Air-Pot®

Plants in airpots in RBGE nursery

Plants in Air-Pot®

We use Air-Pot® which enable the plants to form a good rootball, aiding establishment when planted out. These pots are 95% recycled and made locally in Midlothian, Scotland.

Read more in Sibbaldia.

 

Peat

Peat is formed from decaying plants in cool wet areas over thousands of years. Peat bogs are a unique and important habitat for the species which have adapted to survive in the conditions and do not live anywhere else. Peat has long been considered to be the ‘perfect’ growing medium by horticulturists, being moisture retentive, high in organic matter content and easy to mix with other compost ingredients.

However, at RBGE we have had a ‘no peat’ policy in place since 1991 because of the threat to these habitats by harvesting peat. We use milled pine bark in our potting composts and mulches. Pine bark is a by-product of the forestry industry and is widely available in the UK. The products we use are from trees grown in the UK and processed locally.

Pine bark can be milled to a variety of thicknesses from very large (up to 3 cm across) which is perfect for growing orchids, to very small (less than 1mm across) which is ideal for the roots of small plants and cuttings. The bark has the same slightly acidic and moisture retentive qualities of peat and is easy to handle.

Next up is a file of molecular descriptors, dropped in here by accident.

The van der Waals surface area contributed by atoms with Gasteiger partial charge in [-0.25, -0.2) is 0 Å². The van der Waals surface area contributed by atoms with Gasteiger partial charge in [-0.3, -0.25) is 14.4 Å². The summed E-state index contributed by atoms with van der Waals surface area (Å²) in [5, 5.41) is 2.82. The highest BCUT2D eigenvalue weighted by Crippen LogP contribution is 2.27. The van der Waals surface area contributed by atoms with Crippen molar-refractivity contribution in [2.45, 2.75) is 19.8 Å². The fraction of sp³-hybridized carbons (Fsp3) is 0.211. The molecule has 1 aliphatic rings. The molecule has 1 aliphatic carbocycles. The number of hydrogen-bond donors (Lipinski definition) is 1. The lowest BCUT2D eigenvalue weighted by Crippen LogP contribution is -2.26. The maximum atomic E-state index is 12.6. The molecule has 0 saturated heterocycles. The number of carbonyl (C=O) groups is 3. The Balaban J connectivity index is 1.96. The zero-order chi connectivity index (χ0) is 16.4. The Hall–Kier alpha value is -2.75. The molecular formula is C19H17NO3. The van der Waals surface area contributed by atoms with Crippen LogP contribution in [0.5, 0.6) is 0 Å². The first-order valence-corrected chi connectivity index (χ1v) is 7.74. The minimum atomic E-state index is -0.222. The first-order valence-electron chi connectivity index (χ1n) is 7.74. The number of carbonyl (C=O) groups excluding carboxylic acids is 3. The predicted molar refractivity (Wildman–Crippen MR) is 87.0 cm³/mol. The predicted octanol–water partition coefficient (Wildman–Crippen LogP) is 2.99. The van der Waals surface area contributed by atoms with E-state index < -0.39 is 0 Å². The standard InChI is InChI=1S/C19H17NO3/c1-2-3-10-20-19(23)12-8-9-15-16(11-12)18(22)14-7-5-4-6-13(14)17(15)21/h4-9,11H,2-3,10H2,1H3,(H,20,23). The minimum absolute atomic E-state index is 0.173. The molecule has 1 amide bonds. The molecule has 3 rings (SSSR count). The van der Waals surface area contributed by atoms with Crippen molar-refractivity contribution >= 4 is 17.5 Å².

Pine bark

A potting mix containing bark and perlite

Mixing soil

Mixing compost

Coelogyne bark

Potting orchids using bark.

Coelogyne flower

Orchid: Coelogyne intermedia grex

Coelogyne cristata

Orchid: Coelogyne cristata

Compost

Compost heap in nursery

Compost turning at the Nursery

All of the green waste which comes from the gardens is recycled into compost. At Edinburgh alone this provides 750 tonnes of compost which goes back on to the beds and borders to add nutrients, stop the soil drying out and improve soil health.

 

Compost

Compost heap in nursery

Compost turning at the Nursery

All of the green waste which comes from the gardens is recycled into compost. At Edinburgh alone this provides 750 tonnes of compost which goes back on to the beds and borders to add nutrients, stop the soil drying out and improve soil health.